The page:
An option’s value is comprised completely of extrinsic and/or extrinsic value.

Intrinsic Value DefinitionIn options trading, the intrinsic value represents the value of an option should that option be exercised at the moment of observation.

Extrinsic Value DefinitionIn options trading, the extrinsic value represents all option value that is not intrinsic value.


So what, exactly, comprises extrinsic value?


  1. Time Decay
  2. Implied Volatility

We just learned above about time decay. Let’s now explore the other half of extrinsic value – implied volatility.  This metric also happens to be our next options trading risk.

All options have assigned implied volatility. This figure tells us the expected move of an underlying security over a certain time frame. 

In addition to different stocks having different implied volatility levels (IV), the different expiration cycles within each stocks options chain have their own unique IV levels, as illustrated on the tastyworks trading platform below.

Implied Volatility per Expiration

If a company is to release earnings in the days ahead, this will probably cause the stock to either go up or down more in value than on a normal trading day. Because of this, events like earnings (or even economic news) can jack up IV levels.

Guess what happens after the news is released? Bingo. The IV levels (usually) drop. This is referred to as “volatility crush” and is a great risk to long options traders. When the IV of a specific options expiration goes down, so does the premium of all options listed under this expiration.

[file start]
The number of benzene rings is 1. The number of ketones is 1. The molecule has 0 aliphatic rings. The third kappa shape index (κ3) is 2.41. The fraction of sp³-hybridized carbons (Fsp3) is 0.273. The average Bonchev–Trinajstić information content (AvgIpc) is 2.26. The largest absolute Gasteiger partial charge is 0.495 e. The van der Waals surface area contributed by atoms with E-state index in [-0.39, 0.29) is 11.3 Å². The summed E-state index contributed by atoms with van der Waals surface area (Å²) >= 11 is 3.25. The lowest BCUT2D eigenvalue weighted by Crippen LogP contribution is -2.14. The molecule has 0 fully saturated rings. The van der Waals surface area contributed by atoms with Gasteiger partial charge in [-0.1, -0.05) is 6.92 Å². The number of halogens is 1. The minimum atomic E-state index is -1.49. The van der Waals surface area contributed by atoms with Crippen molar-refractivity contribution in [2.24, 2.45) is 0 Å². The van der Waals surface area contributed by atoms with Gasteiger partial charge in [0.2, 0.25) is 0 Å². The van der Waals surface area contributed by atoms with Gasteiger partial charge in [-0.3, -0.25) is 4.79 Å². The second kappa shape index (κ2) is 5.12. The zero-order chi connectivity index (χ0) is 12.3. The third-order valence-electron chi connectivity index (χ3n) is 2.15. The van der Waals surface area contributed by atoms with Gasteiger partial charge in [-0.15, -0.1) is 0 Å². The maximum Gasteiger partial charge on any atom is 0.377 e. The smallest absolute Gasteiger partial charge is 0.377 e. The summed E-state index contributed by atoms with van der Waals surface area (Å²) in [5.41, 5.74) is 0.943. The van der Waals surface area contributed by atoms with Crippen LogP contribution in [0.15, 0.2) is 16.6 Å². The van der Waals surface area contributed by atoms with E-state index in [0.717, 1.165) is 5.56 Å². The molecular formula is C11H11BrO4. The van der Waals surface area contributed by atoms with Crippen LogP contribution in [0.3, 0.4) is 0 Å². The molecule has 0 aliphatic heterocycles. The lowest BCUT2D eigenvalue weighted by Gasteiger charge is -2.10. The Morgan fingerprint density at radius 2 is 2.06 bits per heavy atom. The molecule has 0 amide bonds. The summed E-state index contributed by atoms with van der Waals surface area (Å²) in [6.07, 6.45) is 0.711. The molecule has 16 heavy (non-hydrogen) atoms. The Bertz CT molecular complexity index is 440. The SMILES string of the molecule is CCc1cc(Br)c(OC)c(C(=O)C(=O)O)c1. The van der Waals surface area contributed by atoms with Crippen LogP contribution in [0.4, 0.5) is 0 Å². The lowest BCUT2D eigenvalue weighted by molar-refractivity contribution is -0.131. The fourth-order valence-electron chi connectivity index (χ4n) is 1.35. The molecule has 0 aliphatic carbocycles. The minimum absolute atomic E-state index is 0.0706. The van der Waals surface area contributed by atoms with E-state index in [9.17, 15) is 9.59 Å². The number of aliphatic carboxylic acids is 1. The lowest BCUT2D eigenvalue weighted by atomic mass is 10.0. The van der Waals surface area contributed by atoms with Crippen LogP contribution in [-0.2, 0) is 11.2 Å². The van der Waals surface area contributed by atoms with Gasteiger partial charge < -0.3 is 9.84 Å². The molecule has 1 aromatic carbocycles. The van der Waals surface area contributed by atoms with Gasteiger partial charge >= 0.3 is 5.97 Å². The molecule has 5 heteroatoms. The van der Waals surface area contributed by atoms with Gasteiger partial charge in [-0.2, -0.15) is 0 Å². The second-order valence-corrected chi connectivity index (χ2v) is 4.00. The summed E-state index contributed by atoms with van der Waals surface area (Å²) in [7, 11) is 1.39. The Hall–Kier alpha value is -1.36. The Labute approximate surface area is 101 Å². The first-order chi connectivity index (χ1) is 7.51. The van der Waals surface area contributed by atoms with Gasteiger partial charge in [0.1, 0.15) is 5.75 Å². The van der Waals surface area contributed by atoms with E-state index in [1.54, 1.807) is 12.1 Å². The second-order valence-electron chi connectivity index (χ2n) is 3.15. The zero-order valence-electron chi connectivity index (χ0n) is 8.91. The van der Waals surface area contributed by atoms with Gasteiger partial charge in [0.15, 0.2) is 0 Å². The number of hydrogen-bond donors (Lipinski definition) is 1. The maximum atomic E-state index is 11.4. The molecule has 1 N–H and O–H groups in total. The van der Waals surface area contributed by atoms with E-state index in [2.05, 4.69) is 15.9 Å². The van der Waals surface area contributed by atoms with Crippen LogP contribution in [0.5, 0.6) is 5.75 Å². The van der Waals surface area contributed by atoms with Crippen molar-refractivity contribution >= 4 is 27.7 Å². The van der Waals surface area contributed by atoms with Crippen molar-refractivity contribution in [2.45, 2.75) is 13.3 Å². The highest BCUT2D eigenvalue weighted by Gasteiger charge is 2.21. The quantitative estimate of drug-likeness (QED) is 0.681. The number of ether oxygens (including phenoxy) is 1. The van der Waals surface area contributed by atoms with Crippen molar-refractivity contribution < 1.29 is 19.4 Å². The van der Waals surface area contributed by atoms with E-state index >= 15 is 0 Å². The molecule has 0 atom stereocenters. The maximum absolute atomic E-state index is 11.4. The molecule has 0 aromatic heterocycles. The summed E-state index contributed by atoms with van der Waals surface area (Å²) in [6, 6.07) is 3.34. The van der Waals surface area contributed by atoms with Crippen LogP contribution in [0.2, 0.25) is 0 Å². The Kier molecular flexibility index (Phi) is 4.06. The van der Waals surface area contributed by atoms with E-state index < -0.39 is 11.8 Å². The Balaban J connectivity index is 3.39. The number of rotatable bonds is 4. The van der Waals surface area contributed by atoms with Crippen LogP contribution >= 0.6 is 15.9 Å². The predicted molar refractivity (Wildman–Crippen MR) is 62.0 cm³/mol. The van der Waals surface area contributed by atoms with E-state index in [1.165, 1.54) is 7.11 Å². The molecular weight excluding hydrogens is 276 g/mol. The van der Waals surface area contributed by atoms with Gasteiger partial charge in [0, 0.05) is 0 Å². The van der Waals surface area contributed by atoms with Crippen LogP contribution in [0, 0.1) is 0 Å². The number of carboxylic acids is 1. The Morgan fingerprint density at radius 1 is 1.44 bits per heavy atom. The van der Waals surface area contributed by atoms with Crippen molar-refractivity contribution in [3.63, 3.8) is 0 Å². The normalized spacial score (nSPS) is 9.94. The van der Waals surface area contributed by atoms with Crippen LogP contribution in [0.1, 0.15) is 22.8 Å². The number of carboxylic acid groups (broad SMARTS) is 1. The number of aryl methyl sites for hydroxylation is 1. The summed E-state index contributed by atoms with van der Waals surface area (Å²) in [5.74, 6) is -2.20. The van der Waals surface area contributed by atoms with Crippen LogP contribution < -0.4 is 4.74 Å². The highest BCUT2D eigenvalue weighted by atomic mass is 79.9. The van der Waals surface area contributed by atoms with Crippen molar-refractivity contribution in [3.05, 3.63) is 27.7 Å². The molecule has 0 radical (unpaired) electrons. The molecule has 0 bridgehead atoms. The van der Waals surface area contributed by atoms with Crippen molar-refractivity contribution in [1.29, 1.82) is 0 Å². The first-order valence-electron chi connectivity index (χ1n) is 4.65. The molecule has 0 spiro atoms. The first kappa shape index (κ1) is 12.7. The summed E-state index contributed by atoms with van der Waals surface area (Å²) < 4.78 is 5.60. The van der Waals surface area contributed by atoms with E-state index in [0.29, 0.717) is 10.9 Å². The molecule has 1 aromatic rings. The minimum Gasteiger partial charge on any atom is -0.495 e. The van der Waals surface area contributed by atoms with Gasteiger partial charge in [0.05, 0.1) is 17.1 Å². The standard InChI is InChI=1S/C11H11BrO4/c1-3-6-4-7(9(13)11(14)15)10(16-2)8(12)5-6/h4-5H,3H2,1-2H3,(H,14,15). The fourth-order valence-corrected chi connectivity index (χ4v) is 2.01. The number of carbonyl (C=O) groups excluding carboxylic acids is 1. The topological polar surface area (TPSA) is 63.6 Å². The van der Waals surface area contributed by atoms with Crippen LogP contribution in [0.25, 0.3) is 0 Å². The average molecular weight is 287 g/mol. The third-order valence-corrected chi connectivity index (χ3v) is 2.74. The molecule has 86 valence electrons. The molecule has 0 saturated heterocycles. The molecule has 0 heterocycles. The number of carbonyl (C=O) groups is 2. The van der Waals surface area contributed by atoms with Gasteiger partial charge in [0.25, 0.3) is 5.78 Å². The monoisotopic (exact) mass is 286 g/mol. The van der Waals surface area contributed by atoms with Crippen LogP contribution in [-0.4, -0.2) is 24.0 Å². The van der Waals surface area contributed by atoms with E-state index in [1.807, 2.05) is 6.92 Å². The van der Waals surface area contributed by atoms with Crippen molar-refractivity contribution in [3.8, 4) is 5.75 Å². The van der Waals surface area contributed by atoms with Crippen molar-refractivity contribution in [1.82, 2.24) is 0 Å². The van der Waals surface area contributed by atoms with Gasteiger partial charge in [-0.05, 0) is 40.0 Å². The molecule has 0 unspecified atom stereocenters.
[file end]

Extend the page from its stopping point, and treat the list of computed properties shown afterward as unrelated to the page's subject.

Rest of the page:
Just like with time decay, this is a negative for long option positions but a positive for short options. 

Options Trading for Beginners(2)(1)

New to options trading? Learn the essential concepts of options trading with our FREE 160+ page Options Trading for Beginners PDF.

3.) Dividend Risk


Dividend risk applies to all short call option positions on a dividend issuing security.  

Owning stock comes rights. One of these is the right to share in corporate profits via dividends. Options, however, have no such rights. Therefore, sometimes, it makes sense for a long call to exercise their right to purchase stock before a dividend is issued to collect this dividend. This poses a risk for short-call positions. 

In the time leading up to the “ex-dividend” date, assignment risk on short in-the-money calls can rise. 

If the value of the issuing dividend exceeds the value of a short call option, dividend risk is indeed present. 

4.) Pin Risk

Pin Risk Definition: Pin risk arises when the price of a security is trading very close to the strike price of an options contract at the moments leading up to expiration